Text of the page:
Living with Epilepsy – Dr Annie Swanepoel

Over 50 million people worldwide live with epilepsy and most of these are children. Neurologists or paediatricians are usually the first port of call. But did you know that up to 1 in 3 people with epilepsy also have a diagnosable mental health condition? We know that anxiety, depression, suicide attempts, psychosis, ADHD and sleep problems are much more common in people with epilepsy than in the general population. This is due to three reasons:

  • Living with epilepsy is living with a chronic and unpredictable illness, which can take its emotional toll on people and can lead to anxiety and depression. This is not inevitable and therapy and antidepressant medication can help.
  • Some seizure disorders are closely linked to mental illnesses like schizophrenia and it is possible that they have a common underlying biological cause. Such people may need detailed assessments in a tertiary centre to get to the correct diagnosis and treatment.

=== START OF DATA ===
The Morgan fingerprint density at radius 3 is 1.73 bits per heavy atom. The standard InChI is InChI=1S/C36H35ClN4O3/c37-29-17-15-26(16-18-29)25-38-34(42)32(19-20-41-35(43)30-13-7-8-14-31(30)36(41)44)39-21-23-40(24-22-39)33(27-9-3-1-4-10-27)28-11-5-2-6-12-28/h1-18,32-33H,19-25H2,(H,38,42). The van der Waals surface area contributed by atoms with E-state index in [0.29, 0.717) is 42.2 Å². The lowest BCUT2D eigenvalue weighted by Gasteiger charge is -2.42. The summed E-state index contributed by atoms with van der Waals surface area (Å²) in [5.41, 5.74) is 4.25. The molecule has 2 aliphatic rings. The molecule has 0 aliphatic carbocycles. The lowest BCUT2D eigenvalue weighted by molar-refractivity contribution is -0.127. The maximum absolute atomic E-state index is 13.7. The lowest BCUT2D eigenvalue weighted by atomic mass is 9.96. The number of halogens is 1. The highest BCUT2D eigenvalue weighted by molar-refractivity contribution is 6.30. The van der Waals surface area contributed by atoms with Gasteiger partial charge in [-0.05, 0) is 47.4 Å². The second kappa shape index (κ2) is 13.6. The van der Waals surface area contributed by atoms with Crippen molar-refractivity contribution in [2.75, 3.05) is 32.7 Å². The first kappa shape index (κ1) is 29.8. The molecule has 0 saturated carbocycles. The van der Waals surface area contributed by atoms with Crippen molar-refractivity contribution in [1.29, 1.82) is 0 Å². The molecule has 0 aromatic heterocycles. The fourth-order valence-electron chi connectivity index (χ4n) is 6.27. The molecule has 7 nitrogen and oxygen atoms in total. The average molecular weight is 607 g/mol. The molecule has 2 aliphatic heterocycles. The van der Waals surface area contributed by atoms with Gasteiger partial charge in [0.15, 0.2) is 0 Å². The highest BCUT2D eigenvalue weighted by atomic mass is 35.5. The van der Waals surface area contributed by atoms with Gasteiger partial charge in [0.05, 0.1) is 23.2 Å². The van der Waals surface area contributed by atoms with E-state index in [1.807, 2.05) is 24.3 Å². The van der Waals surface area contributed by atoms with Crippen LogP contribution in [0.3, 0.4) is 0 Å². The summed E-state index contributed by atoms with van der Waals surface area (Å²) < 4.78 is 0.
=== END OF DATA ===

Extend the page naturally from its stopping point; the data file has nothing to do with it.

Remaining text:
• Some people have psychogenic non-epileptic seizures (also called pseudoseizures), which may look very similar to epileptic seizures, but do not have the same brain electric discharge. We know that there are other psychiatric symptoms which may also appear similar, for example, severe panic attacks, depersonalisation (where you feel you are not really in your body) and derealisation (where the world feels unreal, like watching it on TV). These problems can be helped through therapy, particularly Cognitive Behaviour Therapy (CBT). CBT can help people make links between their thoughts, feelings and actions and find better ways to manage their distress.


A common problem is that people with epilepsy often get help for their epilepsy only. The associated mental health symptoms may be overlooked or seen to be part and parcel of epilepsy. This is not helpful and it is important that people with epilepsy get the same access and support for mental health problems as others do. Having epilepsy makes it more likely that there will be associated emotional difficulties. It is not necessary to suffer in silence, as psychiatrists, psychologists and other therapists can help.

– Dr Annie Swanepoel – CAMHS Clinical Director and Child & Adolescent Consultant Psychiatrist


Potters Bar Clinic offers CAMHS Tier 4 low secure services for young people aged 13 to 18 with a wide range of disorders and complex needs. Our aim is to deliver, treat and empower each young person to live a safe and independent life and reach their individual potential.